Friday, July 19, 2024
No menu items!
HomeCloud ComputingHow AlloyDB transformed Bayer’s data operations

How AlloyDB transformed Bayer’s data operations

Editor’s note: Bayer built its modern data solution, Field Answers, to store and analyze vast amounts of observational data. As part of the process of preparing to onboard new market segments, extensive load testing revealed that a new database solution was necessary to handle the dramatic increase in traffic. Migrating to AlloyDB for PostgreSQL has helped streamline operations, centralize solutions, and improve collaboration across the company.

Bayer uses the power of science to shape the future of farming. Our Global Data Assets team manages geospatial data for the company. We support hundreds of teams and applications with access to maps, phenotypic observations (observed physical characteristics of a plant), satellite imagery, and other environmental data like weather and soil strata. 

Field Answers is a modern data solution we created to efficiently collect and compute billions of observations across field and greenhouse operations globally. This data is vital for the decisions made at various stages in our research and development (R&D) pipelines, including choosing the best seeds, optimizing the costs of production, and marketing our products to farmers. However, managing such a large-scale system presents its own challenges. 

Weeding out database challenges

As we prepared to onboard a new market segment to Field Answers, we anticipated a dramatic increase in traffic to the tool. Field Answers is a distributed solution, and its sensitivity to order and replication lag can affect its performance. Based on extensive load testing, we knew our open-source PostgreSQL setup would not be able to meet latency and throughput demands. This would reduce access to the valuable datasets our teams require.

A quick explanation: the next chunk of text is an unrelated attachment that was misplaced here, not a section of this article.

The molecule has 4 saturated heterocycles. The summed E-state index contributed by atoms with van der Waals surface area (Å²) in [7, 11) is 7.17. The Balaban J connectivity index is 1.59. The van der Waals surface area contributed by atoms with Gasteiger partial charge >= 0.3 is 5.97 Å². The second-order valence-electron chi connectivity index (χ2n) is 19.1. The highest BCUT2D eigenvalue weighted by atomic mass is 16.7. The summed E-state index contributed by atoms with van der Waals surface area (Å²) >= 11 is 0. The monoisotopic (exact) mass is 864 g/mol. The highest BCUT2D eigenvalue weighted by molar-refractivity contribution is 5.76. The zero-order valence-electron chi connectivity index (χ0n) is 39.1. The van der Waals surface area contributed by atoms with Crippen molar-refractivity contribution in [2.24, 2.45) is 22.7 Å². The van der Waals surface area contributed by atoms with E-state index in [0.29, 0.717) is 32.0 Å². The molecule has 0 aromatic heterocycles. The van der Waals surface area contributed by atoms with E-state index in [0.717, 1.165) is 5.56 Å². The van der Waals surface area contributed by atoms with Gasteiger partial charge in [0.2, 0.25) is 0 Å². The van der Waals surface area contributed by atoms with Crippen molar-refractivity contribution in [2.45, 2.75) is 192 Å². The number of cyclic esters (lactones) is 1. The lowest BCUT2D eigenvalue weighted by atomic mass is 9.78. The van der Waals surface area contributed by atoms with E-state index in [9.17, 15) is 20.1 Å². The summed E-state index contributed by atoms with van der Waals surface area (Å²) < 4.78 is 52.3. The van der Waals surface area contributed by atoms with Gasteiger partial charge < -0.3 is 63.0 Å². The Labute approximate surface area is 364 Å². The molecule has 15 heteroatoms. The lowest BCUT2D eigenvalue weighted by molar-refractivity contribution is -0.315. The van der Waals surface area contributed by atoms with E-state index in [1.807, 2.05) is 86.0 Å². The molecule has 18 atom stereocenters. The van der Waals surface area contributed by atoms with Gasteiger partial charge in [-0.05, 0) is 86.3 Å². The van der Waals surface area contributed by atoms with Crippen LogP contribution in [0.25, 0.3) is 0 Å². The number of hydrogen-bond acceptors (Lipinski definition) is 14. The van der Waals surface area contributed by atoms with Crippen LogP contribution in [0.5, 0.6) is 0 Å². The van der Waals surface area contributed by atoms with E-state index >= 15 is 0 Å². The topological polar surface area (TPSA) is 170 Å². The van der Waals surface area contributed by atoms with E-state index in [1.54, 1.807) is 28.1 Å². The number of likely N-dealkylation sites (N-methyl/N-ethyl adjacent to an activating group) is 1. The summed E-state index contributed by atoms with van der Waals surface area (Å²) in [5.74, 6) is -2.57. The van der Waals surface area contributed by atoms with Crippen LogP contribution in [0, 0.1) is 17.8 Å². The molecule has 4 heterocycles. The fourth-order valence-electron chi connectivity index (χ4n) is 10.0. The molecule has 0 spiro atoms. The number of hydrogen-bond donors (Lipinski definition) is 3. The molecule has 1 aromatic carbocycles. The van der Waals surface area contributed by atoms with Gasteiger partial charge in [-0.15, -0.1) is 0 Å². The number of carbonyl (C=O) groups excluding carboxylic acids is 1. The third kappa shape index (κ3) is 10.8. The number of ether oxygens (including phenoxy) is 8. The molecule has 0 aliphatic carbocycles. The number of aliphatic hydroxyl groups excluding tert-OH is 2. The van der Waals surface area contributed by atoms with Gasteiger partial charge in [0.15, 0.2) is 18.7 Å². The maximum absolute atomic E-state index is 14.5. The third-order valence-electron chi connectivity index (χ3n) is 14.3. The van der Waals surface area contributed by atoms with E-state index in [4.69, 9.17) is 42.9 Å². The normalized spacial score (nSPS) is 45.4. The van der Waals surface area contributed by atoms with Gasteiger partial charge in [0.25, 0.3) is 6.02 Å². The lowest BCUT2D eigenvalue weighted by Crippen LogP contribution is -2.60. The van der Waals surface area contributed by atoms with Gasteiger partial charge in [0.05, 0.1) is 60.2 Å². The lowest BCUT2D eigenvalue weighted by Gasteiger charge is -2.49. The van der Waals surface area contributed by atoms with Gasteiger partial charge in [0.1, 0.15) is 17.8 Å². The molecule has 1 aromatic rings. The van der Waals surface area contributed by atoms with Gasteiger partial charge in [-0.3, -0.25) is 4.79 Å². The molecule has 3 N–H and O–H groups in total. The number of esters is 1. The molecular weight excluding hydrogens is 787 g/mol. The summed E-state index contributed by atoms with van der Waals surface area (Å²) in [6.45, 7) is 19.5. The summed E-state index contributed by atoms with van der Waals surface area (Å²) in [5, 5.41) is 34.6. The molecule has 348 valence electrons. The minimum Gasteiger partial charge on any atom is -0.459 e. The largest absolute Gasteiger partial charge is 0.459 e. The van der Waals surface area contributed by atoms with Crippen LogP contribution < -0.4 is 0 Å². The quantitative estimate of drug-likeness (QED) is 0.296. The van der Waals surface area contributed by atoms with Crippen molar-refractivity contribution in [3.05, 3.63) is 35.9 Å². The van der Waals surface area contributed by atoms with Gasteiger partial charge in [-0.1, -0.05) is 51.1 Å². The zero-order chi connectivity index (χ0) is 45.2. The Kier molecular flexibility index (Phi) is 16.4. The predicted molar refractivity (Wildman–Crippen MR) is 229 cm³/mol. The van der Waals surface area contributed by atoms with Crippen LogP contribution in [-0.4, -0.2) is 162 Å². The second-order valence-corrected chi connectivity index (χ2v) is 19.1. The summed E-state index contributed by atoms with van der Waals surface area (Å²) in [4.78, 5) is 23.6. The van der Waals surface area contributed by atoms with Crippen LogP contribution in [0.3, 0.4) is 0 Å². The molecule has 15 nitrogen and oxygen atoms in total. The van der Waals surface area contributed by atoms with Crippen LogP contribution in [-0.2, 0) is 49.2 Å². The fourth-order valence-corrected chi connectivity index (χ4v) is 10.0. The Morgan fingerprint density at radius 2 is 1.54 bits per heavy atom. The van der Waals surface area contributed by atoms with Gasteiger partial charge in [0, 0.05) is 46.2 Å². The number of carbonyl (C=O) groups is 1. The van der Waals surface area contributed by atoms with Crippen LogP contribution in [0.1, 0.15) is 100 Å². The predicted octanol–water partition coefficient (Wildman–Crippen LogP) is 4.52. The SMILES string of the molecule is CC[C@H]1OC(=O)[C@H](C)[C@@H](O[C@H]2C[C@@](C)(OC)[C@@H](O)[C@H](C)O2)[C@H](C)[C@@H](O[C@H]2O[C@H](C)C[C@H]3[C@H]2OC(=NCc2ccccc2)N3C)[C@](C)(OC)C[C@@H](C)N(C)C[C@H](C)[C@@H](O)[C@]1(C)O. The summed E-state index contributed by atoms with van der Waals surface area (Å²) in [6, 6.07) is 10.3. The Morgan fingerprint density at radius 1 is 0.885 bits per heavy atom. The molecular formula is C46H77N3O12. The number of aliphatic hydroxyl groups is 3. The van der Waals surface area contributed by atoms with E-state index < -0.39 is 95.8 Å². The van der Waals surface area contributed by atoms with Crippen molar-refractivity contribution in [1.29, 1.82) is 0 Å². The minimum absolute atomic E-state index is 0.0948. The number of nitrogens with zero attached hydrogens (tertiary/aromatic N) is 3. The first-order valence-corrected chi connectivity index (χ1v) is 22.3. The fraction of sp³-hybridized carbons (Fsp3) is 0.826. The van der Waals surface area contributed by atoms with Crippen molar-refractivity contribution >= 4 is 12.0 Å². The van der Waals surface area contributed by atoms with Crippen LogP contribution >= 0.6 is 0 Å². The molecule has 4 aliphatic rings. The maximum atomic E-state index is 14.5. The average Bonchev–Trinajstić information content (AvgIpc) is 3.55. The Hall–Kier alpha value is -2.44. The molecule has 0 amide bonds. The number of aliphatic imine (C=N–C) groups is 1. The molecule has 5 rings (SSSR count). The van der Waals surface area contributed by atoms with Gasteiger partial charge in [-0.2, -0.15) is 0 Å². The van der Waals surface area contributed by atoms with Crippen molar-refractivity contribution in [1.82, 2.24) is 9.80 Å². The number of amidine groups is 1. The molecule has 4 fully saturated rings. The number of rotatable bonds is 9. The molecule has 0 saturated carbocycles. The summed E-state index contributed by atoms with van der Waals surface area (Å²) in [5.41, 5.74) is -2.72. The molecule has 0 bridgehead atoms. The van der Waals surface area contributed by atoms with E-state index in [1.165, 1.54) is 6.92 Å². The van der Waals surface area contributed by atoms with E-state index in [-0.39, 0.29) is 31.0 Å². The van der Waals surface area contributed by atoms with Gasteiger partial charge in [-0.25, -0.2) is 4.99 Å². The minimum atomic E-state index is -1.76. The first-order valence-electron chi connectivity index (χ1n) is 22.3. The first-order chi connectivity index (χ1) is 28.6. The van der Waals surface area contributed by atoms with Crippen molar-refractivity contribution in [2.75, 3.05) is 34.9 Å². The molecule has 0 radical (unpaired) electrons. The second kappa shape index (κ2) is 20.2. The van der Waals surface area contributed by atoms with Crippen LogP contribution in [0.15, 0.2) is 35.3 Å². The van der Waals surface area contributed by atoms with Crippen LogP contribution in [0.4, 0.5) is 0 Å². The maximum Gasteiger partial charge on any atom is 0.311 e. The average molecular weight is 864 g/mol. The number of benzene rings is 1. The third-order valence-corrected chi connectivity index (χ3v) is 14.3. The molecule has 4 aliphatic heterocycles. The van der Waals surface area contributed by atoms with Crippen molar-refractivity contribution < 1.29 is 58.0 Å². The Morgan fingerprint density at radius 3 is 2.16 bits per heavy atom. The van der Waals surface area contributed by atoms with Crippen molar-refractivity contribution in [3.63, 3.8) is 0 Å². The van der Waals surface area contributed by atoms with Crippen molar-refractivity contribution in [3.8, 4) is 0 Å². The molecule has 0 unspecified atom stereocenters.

We needed a new database, and we needed it fast. After trying multiple products, AlloyDB for PostgreSQL emerged as our top choice. We received consistent support from the Google Cloud team as we tested AlloyDB, which assured us they would be there in case of any unforeseen migration issues. Because it was compatible with our existing Postgres database, we could migrate with zero application changes and hit our aggressive migration timelines. With the North American agricultural planting season just around the corner, that compatibility was huge! 

Harvesting growth with AlloyDB

Migrating to AlloyDB has been transformative for our business. In our previous PostgreSQL setup, the primary writer was responsible for both write operations and replicating those changes to reader nodes. The anticipated increase in write traffic and reader count would have overwhelmed this node, leading to potential bottlenecks and increased replication lag. AlloyDB’s architecture, which utilizes a single source of truth for all nodes, significantly reduced the impact of scaling read traffic. After migrating, we saw a dramatic improvement in performance, ensuring our ability to meet growing demands and maintain consistently low replication delay. In parallel load tests, a smaller AlloyDB instance reduced response times by over 50% on average and increased throughput by 5x compared to our previous PostgreSQL solution.